CALL NOW, THEN WRITE YOUR LOCAL PAPER WITH THE SAME MESSAGE.
Michael the Leveller.

++++++++++++
“Of course Jesus would make abortion referrals. He helped anyone who had a need.”

This answer was given in response to a direct question of mine in an e-mail to [BLANK], who is affiliated with [a national progressive organization.][Blank]is one of [the organization’s]”pillars” and regular article contributor.

I replied to him, “YOUR Jesus would make abortion referrals, not mine.”

I mentioned [this person’s]position and mine in an e-mail to a friend that I’d made [there], and here’s how he replied:

“Interesting reaction to [bland’s]post. Here’s mine; My Jesus would have seen if there was any other way and if there wasn’t then only reluctantly and with great sorrow make the referral especially if the mothers life and health were at stake. To me, abortion is the “court of last resort”. It is, after all, an invasive surgical procedure. Aside from the political ramifications that I’ve already talked about regarding women’s equality, I also see it as necessary to protect the health of the woman.

Let me ask you this. Would your Jesus force a woman to carry the child of her rapist if she didn’t want to?”

Here’s how I replied:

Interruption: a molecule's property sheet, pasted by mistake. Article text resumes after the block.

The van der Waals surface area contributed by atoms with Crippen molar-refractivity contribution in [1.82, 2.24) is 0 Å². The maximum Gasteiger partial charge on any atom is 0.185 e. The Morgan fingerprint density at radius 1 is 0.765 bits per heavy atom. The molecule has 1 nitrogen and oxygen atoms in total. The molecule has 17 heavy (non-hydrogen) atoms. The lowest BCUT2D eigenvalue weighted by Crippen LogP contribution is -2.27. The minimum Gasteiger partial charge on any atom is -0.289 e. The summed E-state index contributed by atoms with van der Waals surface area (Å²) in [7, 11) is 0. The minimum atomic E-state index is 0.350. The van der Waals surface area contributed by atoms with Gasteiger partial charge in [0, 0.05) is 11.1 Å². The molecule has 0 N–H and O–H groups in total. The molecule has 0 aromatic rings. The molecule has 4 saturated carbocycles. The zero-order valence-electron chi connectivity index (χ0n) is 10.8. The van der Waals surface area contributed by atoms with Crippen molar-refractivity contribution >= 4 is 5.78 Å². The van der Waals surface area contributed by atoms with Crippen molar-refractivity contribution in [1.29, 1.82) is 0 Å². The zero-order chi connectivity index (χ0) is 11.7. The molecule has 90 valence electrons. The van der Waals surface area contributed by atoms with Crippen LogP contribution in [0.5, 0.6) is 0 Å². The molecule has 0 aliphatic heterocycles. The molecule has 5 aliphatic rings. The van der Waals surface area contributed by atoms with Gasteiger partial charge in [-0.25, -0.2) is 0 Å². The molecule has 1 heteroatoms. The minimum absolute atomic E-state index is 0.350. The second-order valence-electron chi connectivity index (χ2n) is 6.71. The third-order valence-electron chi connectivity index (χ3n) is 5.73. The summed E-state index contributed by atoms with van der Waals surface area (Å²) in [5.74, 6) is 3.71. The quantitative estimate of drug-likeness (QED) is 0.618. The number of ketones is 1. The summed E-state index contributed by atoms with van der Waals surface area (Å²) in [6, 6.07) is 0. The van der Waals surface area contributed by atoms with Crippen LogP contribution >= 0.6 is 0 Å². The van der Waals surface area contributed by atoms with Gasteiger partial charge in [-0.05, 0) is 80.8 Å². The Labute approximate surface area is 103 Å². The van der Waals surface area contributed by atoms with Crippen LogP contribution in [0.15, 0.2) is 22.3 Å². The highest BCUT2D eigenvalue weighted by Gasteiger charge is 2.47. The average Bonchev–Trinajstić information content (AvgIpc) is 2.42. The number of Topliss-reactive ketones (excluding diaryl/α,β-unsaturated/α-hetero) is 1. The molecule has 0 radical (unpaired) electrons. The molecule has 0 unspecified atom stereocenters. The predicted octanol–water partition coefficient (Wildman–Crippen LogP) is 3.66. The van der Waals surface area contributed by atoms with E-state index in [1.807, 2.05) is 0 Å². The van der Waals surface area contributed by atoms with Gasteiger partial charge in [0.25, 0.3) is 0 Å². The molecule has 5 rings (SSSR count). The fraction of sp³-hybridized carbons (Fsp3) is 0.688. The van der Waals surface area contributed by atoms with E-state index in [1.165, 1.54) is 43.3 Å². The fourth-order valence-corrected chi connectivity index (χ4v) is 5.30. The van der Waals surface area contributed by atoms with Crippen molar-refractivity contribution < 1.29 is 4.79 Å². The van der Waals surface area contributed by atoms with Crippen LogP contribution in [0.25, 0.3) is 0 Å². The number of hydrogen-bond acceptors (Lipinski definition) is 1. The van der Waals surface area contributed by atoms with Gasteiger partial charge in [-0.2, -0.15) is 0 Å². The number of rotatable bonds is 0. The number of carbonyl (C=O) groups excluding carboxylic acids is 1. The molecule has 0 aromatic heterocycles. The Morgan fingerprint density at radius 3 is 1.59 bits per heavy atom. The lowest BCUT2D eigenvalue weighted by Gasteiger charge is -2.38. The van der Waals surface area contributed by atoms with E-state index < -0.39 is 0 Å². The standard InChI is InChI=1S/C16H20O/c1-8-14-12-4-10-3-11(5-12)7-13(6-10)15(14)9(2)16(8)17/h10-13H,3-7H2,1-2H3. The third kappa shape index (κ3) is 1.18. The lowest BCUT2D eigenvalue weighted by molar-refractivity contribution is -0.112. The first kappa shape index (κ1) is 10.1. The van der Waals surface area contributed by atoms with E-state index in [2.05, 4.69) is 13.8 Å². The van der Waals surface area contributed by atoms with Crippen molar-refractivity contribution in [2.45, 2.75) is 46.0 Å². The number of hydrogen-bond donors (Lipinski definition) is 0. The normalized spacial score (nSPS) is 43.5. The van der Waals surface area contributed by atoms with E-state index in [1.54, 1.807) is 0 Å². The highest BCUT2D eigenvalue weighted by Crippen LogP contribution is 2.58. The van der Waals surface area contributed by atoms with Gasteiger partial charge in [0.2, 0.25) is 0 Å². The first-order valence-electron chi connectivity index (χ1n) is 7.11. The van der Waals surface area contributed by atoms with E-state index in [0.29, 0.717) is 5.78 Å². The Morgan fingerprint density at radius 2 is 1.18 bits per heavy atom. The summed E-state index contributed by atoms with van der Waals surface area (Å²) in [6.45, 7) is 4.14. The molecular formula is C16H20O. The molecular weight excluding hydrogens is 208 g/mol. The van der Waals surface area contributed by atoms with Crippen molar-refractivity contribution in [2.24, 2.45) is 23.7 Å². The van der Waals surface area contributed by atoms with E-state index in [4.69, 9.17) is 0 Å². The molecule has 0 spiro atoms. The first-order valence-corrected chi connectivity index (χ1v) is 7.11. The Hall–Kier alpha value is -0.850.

“When Jesus sent out the disciples to heal in his name, they did so. Healing was normative, as it was in the early Church. Why isn’t it normative today? I can’t fathom THAT Jesus referring any woman for an abortion. He’d have healed them instead, and I dare say that [Blank] has reinvented Jesus to conform to what he, [Blank], would do in such a situation, i.e., make an abortion referral. Projecting onto Jesus -how shall I describe it? – our lack of faith in God’s promises and abilities, is disappointing, to say the least.

Is it wildly unrealistic for a Christian to believe in miracles today? Does [your denomination] teach Dispensationalism?

My Jesus would so bless the rape victim that she would, for love’s sake, not only forgive her rapist but also carry the child to term. If the only way that we can describe it is in terms of her being ‘forced’ to carry an unintended pregnancy to term, haven’t we misunderstood the power of God? In no way do I see the Jesus as revealed in the NT referring her for an abortion because of how the child was conceived. We’re the ones who rather PRESUME that he would do just that.”

Other faith traditions will do what they think they must. My concern is with Christianity. What do you think Jesus would do?

+++++ Lex Cathedra

July 28, 2006 Posted by | abortion | 17 Comments

Religious Liberty Dimensions of the Abortion Debate